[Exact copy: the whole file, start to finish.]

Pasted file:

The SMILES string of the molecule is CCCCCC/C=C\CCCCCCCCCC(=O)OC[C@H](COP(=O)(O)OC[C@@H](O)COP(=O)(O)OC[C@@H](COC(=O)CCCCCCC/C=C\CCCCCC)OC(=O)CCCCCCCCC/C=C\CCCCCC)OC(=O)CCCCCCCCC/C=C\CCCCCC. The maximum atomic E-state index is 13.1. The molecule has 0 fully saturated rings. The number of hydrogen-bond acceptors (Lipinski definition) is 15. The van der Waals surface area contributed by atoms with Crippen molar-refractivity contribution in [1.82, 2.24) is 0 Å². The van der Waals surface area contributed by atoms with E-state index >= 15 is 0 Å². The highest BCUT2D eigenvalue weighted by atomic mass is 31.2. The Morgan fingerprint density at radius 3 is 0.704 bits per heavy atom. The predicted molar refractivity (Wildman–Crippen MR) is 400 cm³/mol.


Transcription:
The SMILES string of the molecule is CCCCCC/C=C\CCCCCCCCCC(=O)OC[C@H](COP(=O)(O)OC[C@@H](O)COP(=O)(O)OC[C@@H](COC(=O)CCCCCCC/C=C\CCCCCC)OC(=O)CCCCCCCCC/C=C\CCCCCC)OC(=O)CCCCCCCCC/C=C\CCCCCC. The maximum atomic E-state index is 13.1. The molecule has 0 fully saturated rings. The number of hydrogen-bond acceptors (Lipinski definition) is 15. The van der Waals surface area contributed by atoms with Crippen molar-refractivity contribution in [1.82, 2.24) is 0 Å². The van der Waals surface area contributed by atoms with E-state index >= 15 is 0 Å². The highest BCUT2D eigenvalue weighted by atomic mass is 31.2. The Morgan fingerprint density at radius 3 is 0.704 bits per heavy atom. The predicted molar refractivity (Wildman–Crippen MR) is 400 cm³/mol.